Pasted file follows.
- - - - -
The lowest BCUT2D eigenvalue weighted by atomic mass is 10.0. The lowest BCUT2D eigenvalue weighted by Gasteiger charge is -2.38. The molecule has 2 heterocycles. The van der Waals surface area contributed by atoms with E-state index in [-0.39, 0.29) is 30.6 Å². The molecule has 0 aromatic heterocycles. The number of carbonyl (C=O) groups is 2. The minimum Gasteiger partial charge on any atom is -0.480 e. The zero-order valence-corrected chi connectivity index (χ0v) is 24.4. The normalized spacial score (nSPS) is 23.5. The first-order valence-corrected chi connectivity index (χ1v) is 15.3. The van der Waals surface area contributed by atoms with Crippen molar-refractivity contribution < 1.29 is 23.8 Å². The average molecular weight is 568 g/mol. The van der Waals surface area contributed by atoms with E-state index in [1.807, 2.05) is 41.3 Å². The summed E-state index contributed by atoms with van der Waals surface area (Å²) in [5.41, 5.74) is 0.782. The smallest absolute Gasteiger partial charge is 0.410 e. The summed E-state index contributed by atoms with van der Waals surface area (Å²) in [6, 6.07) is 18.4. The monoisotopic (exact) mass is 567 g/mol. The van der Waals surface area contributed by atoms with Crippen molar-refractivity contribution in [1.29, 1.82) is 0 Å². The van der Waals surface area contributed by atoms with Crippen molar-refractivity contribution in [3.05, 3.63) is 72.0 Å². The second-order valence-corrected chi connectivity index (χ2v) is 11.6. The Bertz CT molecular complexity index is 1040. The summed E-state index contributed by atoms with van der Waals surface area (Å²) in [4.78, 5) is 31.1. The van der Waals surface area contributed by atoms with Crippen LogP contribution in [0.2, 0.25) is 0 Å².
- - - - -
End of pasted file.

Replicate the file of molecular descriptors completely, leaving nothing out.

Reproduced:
The lowest BCUT2D eigenvalue weighted by atomic mass is 10.0. The lowest BCUT2D eigenvalue weighted by Gasteiger charge is -2.38. The molecule has 2 heterocycles. The van der Waals surface area contributed by atoms with E-state index in [-0.39, 0.29) is 30.6 Å². The molecule has 0 aromatic heterocycles. The number of carbonyl (C=O) groups is 2. The minimum Gasteiger partial charge on any atom is -0.480 e. The zero-order valence-corrected chi connectivity index (χ0v) is 24.4. The normalized spacial score (nSPS) is 23.5. The first-order valence-corrected chi connectivity index (χ1v) is 15.3. The van der Waals surface area contributed by atoms with Crippen molar-refractivity contribution < 1.29 is 23.8 Å². The average molecular weight is 568 g/mol. The van der Waals surface area contributed by atoms with E-state index in [1.807, 2.05) is 41.3 Å². The summed E-state index contributed by atoms with van der Waals surface area (Å²) in [5.41, 5.74) is 0.782. The smallest absolute Gasteiger partial charge is 0.410 e. The summed E-state index contributed by atoms with van der Waals surface area (Å²) in [6, 6.07) is 18.4. The monoisotopic (exact) mass is 567 g/mol. The van der Waals surface area contributed by atoms with Crippen molar-refractivity contribution in [1.29, 1.82) is 0 Å². The van der Waals surface area contributed by atoms with Crippen molar-refractivity contribution in [3.05, 3.63) is 72.0 Å². The second-order valence-corrected chi connectivity index (χ2v) is 11.6. The Bertz CT molecular complexity index is 1040. The summed E-state index contributed by atoms with van der Waals surface area (Å²) in [4.78, 5) is 31.1. The van der Waals surface area contributed by atoms with Crippen LogP contribution in [0.2, 0.25) is 0 Å².